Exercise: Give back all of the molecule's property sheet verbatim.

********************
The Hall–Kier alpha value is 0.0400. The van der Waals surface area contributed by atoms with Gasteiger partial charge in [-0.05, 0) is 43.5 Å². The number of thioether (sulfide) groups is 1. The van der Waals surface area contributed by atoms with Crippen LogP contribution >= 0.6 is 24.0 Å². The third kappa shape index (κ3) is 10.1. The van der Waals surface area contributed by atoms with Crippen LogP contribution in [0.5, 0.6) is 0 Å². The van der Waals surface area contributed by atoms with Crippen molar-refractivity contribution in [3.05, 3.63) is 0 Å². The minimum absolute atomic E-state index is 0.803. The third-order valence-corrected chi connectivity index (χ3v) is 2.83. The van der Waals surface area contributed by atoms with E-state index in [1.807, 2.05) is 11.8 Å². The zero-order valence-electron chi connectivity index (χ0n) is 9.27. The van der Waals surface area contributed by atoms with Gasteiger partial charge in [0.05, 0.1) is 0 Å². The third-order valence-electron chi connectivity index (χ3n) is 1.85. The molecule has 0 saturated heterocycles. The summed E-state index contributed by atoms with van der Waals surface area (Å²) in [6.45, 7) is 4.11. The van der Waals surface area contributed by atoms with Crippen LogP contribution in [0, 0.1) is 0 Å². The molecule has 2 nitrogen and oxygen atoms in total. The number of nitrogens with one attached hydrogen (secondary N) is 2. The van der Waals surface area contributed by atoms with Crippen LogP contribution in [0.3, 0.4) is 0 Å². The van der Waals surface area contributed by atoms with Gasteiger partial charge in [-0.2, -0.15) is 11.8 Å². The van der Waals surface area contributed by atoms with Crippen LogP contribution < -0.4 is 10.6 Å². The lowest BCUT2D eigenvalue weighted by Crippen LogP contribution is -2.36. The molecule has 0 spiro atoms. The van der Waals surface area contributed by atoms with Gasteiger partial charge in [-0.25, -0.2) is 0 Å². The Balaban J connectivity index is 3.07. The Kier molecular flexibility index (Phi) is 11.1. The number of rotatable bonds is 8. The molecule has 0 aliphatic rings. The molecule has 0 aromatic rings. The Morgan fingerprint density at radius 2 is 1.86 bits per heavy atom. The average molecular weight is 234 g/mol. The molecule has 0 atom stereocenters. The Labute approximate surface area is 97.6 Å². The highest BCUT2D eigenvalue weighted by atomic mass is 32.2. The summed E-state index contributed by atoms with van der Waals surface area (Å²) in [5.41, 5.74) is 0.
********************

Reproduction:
The Hall–Kier alpha value is 0.0400. The van der Waals surface area contributed by atoms with Gasteiger partial charge in [-0.05, 0) is 43.5 Å². The number of thioether (sulfide) groups is 1. The van der Waals surface area contributed by atoms with Crippen LogP contribution >= 0.6 is 24.0 Å². The third kappa shape index (κ3) is 10.1. The van der Waals surface area contributed by atoms with Crippen LogP contribution in [0.5, 0.6) is 0 Å². The van der Waals surface area contributed by atoms with Crippen molar-refractivity contribution in [3.05, 3.63) is 0 Å². The minimum absolute atomic E-state index is 0.803. The third-order valence-corrected chi connectivity index (χ3v) is 2.83. The van der Waals surface area contributed by atoms with E-state index in [1.807, 2.05) is 11.8 Å². The zero-order valence-electron chi connectivity index (χ0n) is 9.27. The van der Waals surface area contributed by atoms with Gasteiger partial charge in [0.05, 0.1) is 0 Å². The third-order valence-electron chi connectivity index (χ3n) is 1.85. The molecule has 0 saturated heterocycles. The summed E-state index contributed by atoms with van der Waals surface area (Å²) in [6.45, 7) is 4.11. The van der Waals surface area contributed by atoms with Crippen LogP contribution in [0, 0.1) is 0 Å². The molecule has 2 nitrogen and oxygen atoms in total. The number of nitrogens with one attached hydrogen (secondary N) is 2. The van der Waals surface area contributed by atoms with Crippen LogP contribution in [0.3, 0.4) is 0 Å². The van der Waals surface area contributed by atoms with Gasteiger partial charge in [-0.2, -0.15) is 11.8 Å². The van der Waals surface area contributed by atoms with Crippen LogP contribution < -0.4 is 10.6 Å². The lowest BCUT2D eigenvalue weighted by Crippen LogP contribution is -2.36. The molecule has 0 spiro atoms. The van der Waals surface area contributed by atoms with Gasteiger partial charge in [-0.25, -0.2) is 0 Å². The Balaban J connectivity index is 3.07. The Kier molecular flexibility index (Phi) is 11.1. The number of rotatable bonds is 8. The molecule has 0 aliphatic rings. The molecule has 0 aromatic rings. The Morgan fingerprint density at radius 2 is 1.86 bits per heavy atom. The average molecular weight is 234 g/mol. The molecule has 0 atom stereocenters. The Labute approximate surface area is 97.6 Å². The highest BCUT2D eigenvalue weighted by atomic mass is 32.2. The summed E-state index contributed by atoms with van der Waals surface area (Å²) in [5.41, 5.74) is 0.